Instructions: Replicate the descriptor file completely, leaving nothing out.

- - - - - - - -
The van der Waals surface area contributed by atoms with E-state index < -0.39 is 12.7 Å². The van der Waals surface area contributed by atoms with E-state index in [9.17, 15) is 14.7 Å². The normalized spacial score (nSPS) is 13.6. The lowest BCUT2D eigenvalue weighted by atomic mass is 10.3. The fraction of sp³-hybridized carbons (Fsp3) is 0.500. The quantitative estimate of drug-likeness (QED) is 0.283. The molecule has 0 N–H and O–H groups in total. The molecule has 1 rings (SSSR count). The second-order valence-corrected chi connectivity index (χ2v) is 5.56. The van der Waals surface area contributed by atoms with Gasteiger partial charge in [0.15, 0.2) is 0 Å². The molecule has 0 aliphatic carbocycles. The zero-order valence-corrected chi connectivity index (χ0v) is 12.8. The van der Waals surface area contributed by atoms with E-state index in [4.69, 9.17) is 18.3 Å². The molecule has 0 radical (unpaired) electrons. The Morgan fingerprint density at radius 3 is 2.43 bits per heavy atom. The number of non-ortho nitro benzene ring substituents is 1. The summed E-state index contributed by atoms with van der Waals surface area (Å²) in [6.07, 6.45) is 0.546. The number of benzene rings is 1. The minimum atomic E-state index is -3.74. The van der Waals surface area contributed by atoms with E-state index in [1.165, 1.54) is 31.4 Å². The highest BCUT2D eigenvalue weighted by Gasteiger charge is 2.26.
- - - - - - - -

The van der Waals surface area contributed by atoms with E-state index < -0.39 is 12.7 Å². The van der Waals surface area contributed by atoms with E-state index in [9.17, 15) is 14.7 Å². The normalized spacial score (nSPS) is 13.6. The lowest BCUT2D eigenvalue weighted by atomic mass is 10.3. The fraction of sp³-hybridized carbons (Fsp3) is 0.500. The quantitative estimate of drug-likeness (QED) is 0.283. The molecule has 0 N–H and O–H groups in total. The molecule has 1 rings (SSSR count). The second-order valence-corrected chi connectivity index (χ2v) is 5.56. The van der Waals surface area contributed by atoms with Gasteiger partial charge in [0.15, 0.2) is 0 Å². The molecule has 0 aliphatic carbocycles. The zero-order valence-corrected chi connectivity index (χ0v) is 12.8. The van der Waals surface area contributed by atoms with E-state index in [4.69, 9.17) is 18.3 Å². The molecule has 0 radical (unpaired) electrons. The Morgan fingerprint density at radius 3 is 2.43 bits per heavy atom. The number of non-ortho nitro benzene ring substituents is 1. The summed E-state index contributed by atoms with van der Waals surface area (Å²) in [6.07, 6.45) is 0.546. The number of benzene rings is 1. The minimum atomic E-state index is -3.74. The van der Waals surface area contributed by atoms with E-state index in [1.165, 1.54) is 31.4 Å². The highest BCUT2D eigenvalue weighted by Gasteiger charge is 2.26.